Eight things to know about the long-awaited Xbox Series X
Because you don’t need to know what a teraflop is to play video games.
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Microsoft started dropping hints about the next generation Xbox last year. This week, however, the company has released some hard specs and more information about how the Xbox Series X will actually work when it arrives for holiday 2020. The coronavirus outbreak canceled the E3 video game trade show, but that hasn’t stopped the company from outlining its upcoming hardware.
The problem, though, is that console spec sheets can be difficult to navigate. Even if you own a PS4 or an Xbox One right now, you’d be totally justified not knowing what kind of processor it has inside, how much RAM its packing, or how many teraflops it promises (or even what a teraflop is). Here are the most important numbers you’ll need to understand regarding the upcoming Xbox Series X, and what to make of them
Inside the Xbox Series X, you’ll find an AMD Zen 2 eight-core CPU, each clocked at 3.8GHz. It’s a custom version of AMD’s processor, which already puts it ahead of many high-end gaming PCs when it comes to pure computing power. Bottom line: it’s fast enough that Microsoft believes it will endure for years. We’re expecting to hear from Sony about its new PS5 soon, and wouldn’t be surprised to see something similar under the hood there.
In the real world, measuring teraflops doesn’t accomplish much for end users since it doesn’t necessarily translate directly into better everyday performance. What it does give us, however, is a rough idea of how much raw computing power lives inside of a machine and 12 teraflops is double what you’ll get in Microsoft’s current flagship Xbox One X.
That performance comes from an AMD RDNA 2 GPU (that’s a graphics processing unit) with 52 compute units, which once again gives it more computing firepower than AMD’s consumer-grade PC graphics cards. With this much power, reports state that the Series X would be able to run four Xbox One S game environments simultaneously.
This is also what enables the console’s ray tracing mode. It’s a familiar technique for digital graphics in movies, but it has only come to gaming in recent years. Ray tracing will drastically affect the overall look of compatible games, especially in elements like reflections, smoke, and shadows. Support will be crucial, though—PC game support for ray tracing has been slow so far.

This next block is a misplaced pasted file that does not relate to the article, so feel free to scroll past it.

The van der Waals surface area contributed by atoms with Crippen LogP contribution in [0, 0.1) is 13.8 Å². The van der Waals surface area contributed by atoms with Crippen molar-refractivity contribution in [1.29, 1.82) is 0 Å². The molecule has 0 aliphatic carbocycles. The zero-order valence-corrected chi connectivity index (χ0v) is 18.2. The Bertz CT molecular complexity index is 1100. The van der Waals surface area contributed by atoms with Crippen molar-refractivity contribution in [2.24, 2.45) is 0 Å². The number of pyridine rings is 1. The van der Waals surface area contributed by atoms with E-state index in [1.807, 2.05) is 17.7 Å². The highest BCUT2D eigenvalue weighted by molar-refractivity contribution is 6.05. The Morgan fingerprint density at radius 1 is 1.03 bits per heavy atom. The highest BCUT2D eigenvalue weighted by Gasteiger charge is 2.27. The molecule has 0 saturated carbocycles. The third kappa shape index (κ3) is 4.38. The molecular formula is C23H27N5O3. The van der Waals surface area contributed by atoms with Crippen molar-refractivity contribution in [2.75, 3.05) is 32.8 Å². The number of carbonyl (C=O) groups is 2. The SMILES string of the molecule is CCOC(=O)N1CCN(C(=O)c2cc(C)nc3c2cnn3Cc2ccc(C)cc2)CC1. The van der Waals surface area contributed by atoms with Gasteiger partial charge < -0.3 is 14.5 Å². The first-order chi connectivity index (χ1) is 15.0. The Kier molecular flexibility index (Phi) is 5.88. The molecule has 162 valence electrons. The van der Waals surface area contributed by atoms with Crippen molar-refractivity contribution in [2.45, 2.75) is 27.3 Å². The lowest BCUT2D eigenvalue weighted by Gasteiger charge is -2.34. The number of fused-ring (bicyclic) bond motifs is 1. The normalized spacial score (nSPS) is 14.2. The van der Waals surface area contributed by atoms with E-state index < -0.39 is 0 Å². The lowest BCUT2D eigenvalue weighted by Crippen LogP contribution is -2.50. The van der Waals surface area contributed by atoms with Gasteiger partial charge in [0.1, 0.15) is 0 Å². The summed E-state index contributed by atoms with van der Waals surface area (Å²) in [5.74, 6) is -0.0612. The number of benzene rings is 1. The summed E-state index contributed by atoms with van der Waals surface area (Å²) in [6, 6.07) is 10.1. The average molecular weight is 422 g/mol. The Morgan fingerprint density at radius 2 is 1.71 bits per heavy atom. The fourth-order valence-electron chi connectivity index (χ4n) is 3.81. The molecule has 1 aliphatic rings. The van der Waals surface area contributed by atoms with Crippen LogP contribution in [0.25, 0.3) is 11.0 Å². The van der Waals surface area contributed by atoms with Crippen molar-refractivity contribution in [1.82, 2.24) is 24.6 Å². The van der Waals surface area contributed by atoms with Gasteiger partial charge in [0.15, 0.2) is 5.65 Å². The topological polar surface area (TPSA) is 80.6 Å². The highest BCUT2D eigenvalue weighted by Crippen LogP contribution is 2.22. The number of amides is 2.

0 exclusive first-party launch games
At launch, Microsoft won’t release any of its own games that run exclusively on the new platform. So, if you’re still satisfied with the performance of your older Xbox model, a fancy new title won’t twist your arm into upgrading. That will change down the road, however, as developers concentrate on taking advantage of the Series X’s extra power.
1 TB SSD
Storage is likely the one specification number you actually know about your Xbox, especially if your storage is constantly filling up with hefty games and updates. The Series X, however, completely rethinks the way the console handles storage. The box itself will contain a 1 TB SSD drive to replace the spinning drive that’s likely occupying your current machine. If that’s enough space, you can add 1 TB expansion cards that Microsoft has teamed up with Seagate to produce. It will also have USB 3.2 compatibility if you want to attach external storage.
A whopping 100 GB of that built-in storage will be instantly available to the system at all times, allowing players to quickly jump between games without waiting for long load times. The demo shows players switching games and getting into the action In less than five seconds in many cases. Even if you’re using the powerful Xbox One X, that should feel very quick.
Switching between games isn’t the only area in which things have sped up. The demo video above focuses on load times. Microsoft says that its game State of Decay loads 40 seconds faster on the new machine than on the Xbox One X.
Backwards compatibility hasn’t always been a given with consoles, but Microsoft has announced its intentions to make older games work on the new Series X. With all of the computing power built-in, it will also have the ability to upscale some native 1080p games to 4K HDR to make them look better on modern TVs.
We started to see 8K TVs creeping into mainstream manufacturer lineups back at CES this year, even though there’s almost no native content to watch on them just yet. We’re not exactly sure what kind of performance to expect at 8K—you certainly won’t get those silky smooth 120 fps frame rates with that much resolution—but Microsoft claims it has been working with the TV manufacturers for years in order to make sure displays can handle the high-resolution, as well as the variable frame rate tech that will make games look their best.
We’re still expecting to hear more about the new Xbox Series X this coming June. That info should include some of the new games and features that will arrive at launch. We’ll also likely hear about Sony’s PS5 this week, at which point the spec sheet wars will once again go into full effect. Of course, you could always just avoid all of this and get yourself a Nintendo Switch—if you can find one in-stock.